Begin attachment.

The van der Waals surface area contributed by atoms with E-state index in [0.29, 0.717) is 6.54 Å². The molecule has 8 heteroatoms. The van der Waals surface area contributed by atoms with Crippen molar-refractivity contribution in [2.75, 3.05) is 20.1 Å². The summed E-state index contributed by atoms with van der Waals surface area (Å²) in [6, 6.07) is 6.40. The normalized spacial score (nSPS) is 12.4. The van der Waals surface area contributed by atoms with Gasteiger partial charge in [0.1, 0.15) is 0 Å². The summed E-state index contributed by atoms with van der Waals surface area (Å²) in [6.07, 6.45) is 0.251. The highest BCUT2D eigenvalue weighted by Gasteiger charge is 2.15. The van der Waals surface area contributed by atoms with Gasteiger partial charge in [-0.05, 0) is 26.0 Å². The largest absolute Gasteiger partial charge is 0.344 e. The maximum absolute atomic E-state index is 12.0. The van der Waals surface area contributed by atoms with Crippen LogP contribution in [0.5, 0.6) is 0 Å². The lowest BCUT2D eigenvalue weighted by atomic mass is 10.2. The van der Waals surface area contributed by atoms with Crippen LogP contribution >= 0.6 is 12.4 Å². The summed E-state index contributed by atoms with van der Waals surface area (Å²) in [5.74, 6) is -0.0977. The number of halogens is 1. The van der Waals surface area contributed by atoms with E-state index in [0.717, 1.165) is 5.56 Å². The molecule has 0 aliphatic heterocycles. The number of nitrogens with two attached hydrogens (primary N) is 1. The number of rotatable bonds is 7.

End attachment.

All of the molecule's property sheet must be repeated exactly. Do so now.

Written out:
The van der Waals surface area contributed by atoms with E-state index in [0.29, 0.717) is 6.54 Å². The molecule has 8 heteroatoms. The van der Waals surface area contributed by atoms with Crippen molar-refractivity contribution in [2.75, 3.05) is 20.1 Å². The summed E-state index contributed by atoms with van der Waals surface area (Å²) in [6, 6.07) is 6.40. The normalized spacial score (nSPS) is 12.4. The van der Waals surface area contributed by atoms with Gasteiger partial charge in [0.1, 0.15) is 0 Å². The summed E-state index contributed by atoms with van der Waals surface area (Å²) in [6.07, 6.45) is 0.251. The highest BCUT2D eigenvalue weighted by Gasteiger charge is 2.15. The van der Waals surface area contributed by atoms with Gasteiger partial charge in [-0.05, 0) is 26.0 Å². The largest absolute Gasteiger partial charge is 0.344 e. The maximum absolute atomic E-state index is 12.0. The van der Waals surface area contributed by atoms with Crippen LogP contribution in [0.5, 0.6) is 0 Å². The lowest BCUT2D eigenvalue weighted by atomic mass is 10.2. The van der Waals surface area contributed by atoms with Crippen LogP contribution >= 0.6 is 12.4 Å². The summed E-state index contributed by atoms with van der Waals surface area (Å²) in [5.74, 6) is -0.0977. The number of halogens is 1. The van der Waals surface area contributed by atoms with E-state index in [0.717, 1.165) is 5.56 Å². The molecule has 0 aliphatic heterocycles. The number of nitrogens with two attached hydrogens (primary N) is 1. The number of rotatable bonds is 7.